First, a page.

"I don't think she had a plan. She was there to find one. That's where she met my dad."

"And he wants you to go there now?"

"No. That was the only time they … I never—"

Her eyes shone when she smiled. "Sorry. Too many questions."

She did understand. Paul was sure of it. "I'm closing the circle," he said. "I need to go there to figure out who I am."

Up front, June Medill demanded to know how it was possible that they hadn't yet passed the Delaware Water Gap. The driver said he thought the problem was going too fast, not too slow. June Medill told him that too many people drove while talking on the phone.

"This is already some trip," Annie said, listening to them. "I'm guessing we both know about traveling, Paul."

He agreed.

Later—much later—he would wonder why he had.

They hadn't known a thing.

* * *

Bomp-bomp-bomp-bomp. The thud of Paul's earbuds provided a backbeat to the bus's plodding progress through the landscape of otherworldly white.

Outside, a man stood by a snow-carpeted car that looked like it had slid off the interstate. He watched the bus as it passed. Paul blinked, his eyes heavy. The car's trunk was angled up higher than its hood; it wouldn't be going anywhere without a tow.

A blast of wind coated the window with powder. By the time it cleared, the man was gone. After that, Paul couldn't be certain he'd been there at all.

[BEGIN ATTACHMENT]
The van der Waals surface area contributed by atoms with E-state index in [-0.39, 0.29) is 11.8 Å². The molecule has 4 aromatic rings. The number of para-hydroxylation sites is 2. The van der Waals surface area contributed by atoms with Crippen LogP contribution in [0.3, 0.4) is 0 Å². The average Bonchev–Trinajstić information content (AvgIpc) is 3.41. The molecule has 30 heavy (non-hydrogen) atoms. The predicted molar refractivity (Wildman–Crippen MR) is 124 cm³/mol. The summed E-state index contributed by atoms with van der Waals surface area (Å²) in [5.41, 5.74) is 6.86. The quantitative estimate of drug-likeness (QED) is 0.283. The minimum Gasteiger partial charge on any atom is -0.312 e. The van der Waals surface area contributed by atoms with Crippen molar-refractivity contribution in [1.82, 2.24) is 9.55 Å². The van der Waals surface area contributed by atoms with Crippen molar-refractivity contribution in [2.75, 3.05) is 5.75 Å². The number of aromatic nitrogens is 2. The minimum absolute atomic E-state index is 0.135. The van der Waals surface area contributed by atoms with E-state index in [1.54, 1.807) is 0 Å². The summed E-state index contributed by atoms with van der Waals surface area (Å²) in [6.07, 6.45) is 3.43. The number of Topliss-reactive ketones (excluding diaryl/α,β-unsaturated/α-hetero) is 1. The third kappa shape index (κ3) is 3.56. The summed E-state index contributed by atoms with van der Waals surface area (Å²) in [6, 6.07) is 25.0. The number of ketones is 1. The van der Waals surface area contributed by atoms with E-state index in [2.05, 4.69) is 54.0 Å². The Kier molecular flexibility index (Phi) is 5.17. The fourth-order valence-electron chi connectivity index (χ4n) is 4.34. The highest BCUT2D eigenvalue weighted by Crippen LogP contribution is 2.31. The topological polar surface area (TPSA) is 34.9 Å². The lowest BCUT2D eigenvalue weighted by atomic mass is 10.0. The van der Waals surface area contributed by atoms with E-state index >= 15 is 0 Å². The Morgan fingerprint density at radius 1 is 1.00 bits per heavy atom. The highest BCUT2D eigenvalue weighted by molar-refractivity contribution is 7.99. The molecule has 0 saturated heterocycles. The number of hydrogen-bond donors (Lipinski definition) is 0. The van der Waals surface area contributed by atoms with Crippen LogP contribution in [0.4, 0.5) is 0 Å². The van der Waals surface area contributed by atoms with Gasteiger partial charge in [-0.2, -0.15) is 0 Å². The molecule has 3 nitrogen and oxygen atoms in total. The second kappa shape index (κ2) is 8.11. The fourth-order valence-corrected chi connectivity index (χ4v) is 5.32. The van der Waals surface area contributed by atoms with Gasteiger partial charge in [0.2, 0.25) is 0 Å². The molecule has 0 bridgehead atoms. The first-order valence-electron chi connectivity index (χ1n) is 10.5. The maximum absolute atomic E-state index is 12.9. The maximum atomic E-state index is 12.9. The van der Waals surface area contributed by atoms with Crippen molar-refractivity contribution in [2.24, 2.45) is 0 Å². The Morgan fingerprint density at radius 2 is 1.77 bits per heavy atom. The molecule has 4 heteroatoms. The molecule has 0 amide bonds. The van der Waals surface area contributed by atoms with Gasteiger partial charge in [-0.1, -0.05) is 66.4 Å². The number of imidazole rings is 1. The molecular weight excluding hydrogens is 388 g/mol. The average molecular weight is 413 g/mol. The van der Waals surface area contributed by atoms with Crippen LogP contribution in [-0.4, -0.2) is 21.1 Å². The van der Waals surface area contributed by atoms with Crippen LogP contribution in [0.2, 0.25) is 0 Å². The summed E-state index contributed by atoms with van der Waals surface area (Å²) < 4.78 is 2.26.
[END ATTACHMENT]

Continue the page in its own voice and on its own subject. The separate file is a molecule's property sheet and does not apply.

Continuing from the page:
* * *

Bump-di-di-bump. Bump-di-di-bump. Bump-di-di-bump.

"Watch it. Watch it!"

"Dammit! I told you to sit down!"

June Medill and the driver invaded the rhythm, cracking through it, waking Paul. He hadn't felt himself falling asleep.

Across from him, Zach and Annie dozed, the boy's head in his mother's lap. The notebook page and the crayons lay in the aisle.

Paul picked them up and turned Zach's drawing over. It wasn't a drawing.

It took effort to read the boy's scrawl—the letters were more like shapes than language—but it was the tagged phrase from the seat back: "Unus pro omnibus, omnes pro uno." What was weirder: that someone tagged a bus seat with such a thing—or that a five-year-old worked so hard to copy it down?

Paul tucked the paper and crayon into Annie's bag. She didn't budge.

Bump-di-di-bump. Bump-di-di-bump. Bump-di-di-bump.

Taillights passed the bus on the left—way too fast for the conditions. The veins of window ice flashed red, like lightning, flagging the recklessness. So did the scratched-in tag. IMUURS.

"I'm only trying to help," June Medill told the driver.

"Look, you leave me alone from here on out, and maybe I won't have you arrested when we get there, all right?"

Bump-di-di-bump. Bump-di-di-bump. Bump-di-di-bump.

"Can I just—"

He turned around to glare at her. "What?" He'd reached his limit.

The windshield glowed with the red of the passing car, framing the driver in crimson frost as he turned his attention back to the wheel. Then the red went sideways, replaced by the blue-white of headlights as the car spun out in front of them. The lines and shadows of the bus's windshield wipers swept through the glare.

"Hey." June Medill's voice was soft, her surprise barely audible through the earbud beats.

The light grew brighter. The driver stomped on the brake pedal.

The bus fishtailed.

Bump-di-di-bump. Bump-di-di-bump. Bump-di-di-bump.

Everything slowed.

Something hit Paul very, very hard as shapes filled the white. A flash of a question. When had the fight started?

It hit him again. Cries from all around. Bang.

Bump-di-di-bump.

Some trip, Annie had said. But he didn't care, right?

A thing broke. A thing tore. A thing howled.

Bright, bright light. Too much.

All was light as the snowy windshield blazed at him in lines of hot stars.

The bus imploded into white.

Bump-di-di-bump.